Tuesday, May 19, 2020

Research in Nebraska's Legacy of the Plains Museum for Answer Creek, an essay by Ashley E. Sweeney

Research in museums and archives can reveal important details for historical novelists. Contributing an essay on this topic is author Ashley Sweeney, whose second novel, Answer Creek, is published by She Writes Press today.


Research in Nebraska's Legacy of the Plains Museum for Answer Creek
Ashley E. Sweeney

On a broad swath of prairie grassland just outside Scott’s Bluff, Nebraska, there’s a little-known gem of a place that’s a veritable mother lode for western memorabilia and research.

The Legacy of the Plains Museum in Gering, Nebraska houses The Paul and Helen Henderson Collection, an amazing compilation of the Hendersons' 50 years documenting the Oregon Trail. In addition to 100 boxes filled with slides, maps, photographs, manuscripts, pioneer diaries, guides, and letters spanning the 19th century, the collection also includes notes, correspondence, maps, diagrams, and photographs from the Hendersons themselves.

As I was traveling the length of the Oregon-California Trail doing research for Answer Creek, I made an appointment at the museum to check out their collection. My parameters: reading original journals and diaries from 1845-1859. Little did I know that what might have taken a couple of hours turned into an entire day! So it was, for more than six hours on a sweltering day in mid-July 2018, I spread out the contents of seven boxes of material in the museum’s conference room and raced the clock to copy, photograph (with permission), and cite document after document. Hour turned to hour and I didn’t even have time—or the inclination—to take a break.

Thursday, June 12 1845
The weather being extremely hot, and there being not a single drop of water to be obtained before we got to the gorge, we suffered a great deal from the thirst, as did our poor animals . . .
—J. Henry Carleton

April 23 1847
Made 19 miles; traveled until dark. Ate a cold bite and went to bed chilly and cold, which is very disagreeable with a parcel of little children . . .
—Elizabeth Dixon Smith Geer

June 29th 1847
To day our cattle complained; much of the dust is very bad. The road to day is very uneven, and winds amongst the Black Hills. The emigrants now begin to see that they have loaded too heavy . . .
—Chester Ingersoll

Thursday, May 26th 1859
Rather cold. Continued our journey up the South Side of the South Platte. We haven’t anything to lose by going, and nothing to make by going back . . .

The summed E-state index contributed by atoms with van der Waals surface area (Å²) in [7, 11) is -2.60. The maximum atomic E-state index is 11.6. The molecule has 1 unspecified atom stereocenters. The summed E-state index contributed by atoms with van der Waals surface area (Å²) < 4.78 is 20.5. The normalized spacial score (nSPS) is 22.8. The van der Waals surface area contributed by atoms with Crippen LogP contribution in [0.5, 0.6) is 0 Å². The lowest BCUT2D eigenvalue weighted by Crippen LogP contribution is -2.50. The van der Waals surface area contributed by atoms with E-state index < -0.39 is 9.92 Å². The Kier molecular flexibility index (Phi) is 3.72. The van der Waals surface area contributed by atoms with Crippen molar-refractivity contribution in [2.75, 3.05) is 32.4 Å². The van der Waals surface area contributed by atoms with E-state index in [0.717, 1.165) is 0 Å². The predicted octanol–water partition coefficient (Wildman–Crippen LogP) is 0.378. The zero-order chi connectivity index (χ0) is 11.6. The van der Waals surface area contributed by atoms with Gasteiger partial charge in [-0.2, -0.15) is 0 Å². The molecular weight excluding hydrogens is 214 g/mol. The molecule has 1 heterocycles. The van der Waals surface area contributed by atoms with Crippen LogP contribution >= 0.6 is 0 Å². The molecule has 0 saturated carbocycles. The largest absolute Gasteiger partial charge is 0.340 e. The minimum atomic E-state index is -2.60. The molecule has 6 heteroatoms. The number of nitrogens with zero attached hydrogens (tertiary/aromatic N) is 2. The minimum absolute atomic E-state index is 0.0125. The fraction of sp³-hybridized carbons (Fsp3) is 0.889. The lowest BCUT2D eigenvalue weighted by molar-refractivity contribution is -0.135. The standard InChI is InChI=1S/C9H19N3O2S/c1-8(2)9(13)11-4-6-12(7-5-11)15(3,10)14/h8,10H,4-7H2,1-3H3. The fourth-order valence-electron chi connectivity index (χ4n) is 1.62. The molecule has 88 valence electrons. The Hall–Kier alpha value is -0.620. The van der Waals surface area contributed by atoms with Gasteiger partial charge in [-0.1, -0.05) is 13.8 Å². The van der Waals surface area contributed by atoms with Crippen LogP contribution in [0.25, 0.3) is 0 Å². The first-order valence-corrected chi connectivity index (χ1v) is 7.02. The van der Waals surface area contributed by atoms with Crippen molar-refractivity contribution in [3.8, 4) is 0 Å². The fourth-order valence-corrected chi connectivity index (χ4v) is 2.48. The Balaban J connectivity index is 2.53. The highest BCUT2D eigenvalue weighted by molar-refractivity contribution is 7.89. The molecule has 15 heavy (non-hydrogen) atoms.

—J. A. Wilkinson

Quite a bit of the information I gleaned from my day at Legacy of the Plains found its way into Answer Creek. My favorite was a passage where the journal writer describes emigrants “swilling rot-gut whiskey for spiritual consolation.” Through the words of tired and dust-covered overland pioneers, I could almost taste it.

All the while, my husband (and usual research assistant), toured the museum, videotaped an authentic threshing bee on the museum grounds, and shot the breeze with some older locals. Michael spent his summers as a child in nearby Bayard, Nebraska on his great aunt and uncle’s farm so there’s a deep connection for him in that particular part of the world.

I was also particularly taken with western Nebraska—its wide skies, unusual monoliths, and amazing cloud formations. At the top of Scott’s Bluff National Monument, you can almost touch the sky. And then we bedded down at a bed and breakfast that rivals any we’ve ever stayed at, with each guest room appointed with authentic trail memorabilia and antiques. And the hospitality! As a native New Yorker, I’d never given Nebraska the time of day before then. Not anymore.





About Answer CreekShaped by Sweeney’s thorough research and vivid prose, this memorable and moving novel of the Donner Party rises above the scandalous to deliver a compassionate portrayal of families pushed to the edge of their humanity and of a determined young woman carving her own path toward love and independence.

 Award-winning author Ashley E. Sweeney received the 2017 Nancy Pearl Book Award for her debut novel, Eliza Waite. Sweeney is a former journalist and educator. A native New Yorker, she now divides her time between the Pacific Northwest and Tucson, Arizona. Answer Creek (She Writes Press, May 2020) is her second novel. Find her online at ashleyesweeneyauthor.com, @ashleysweeney57, facebook.com/ashleysweeney57, and Instagram at ashleysweeney57.

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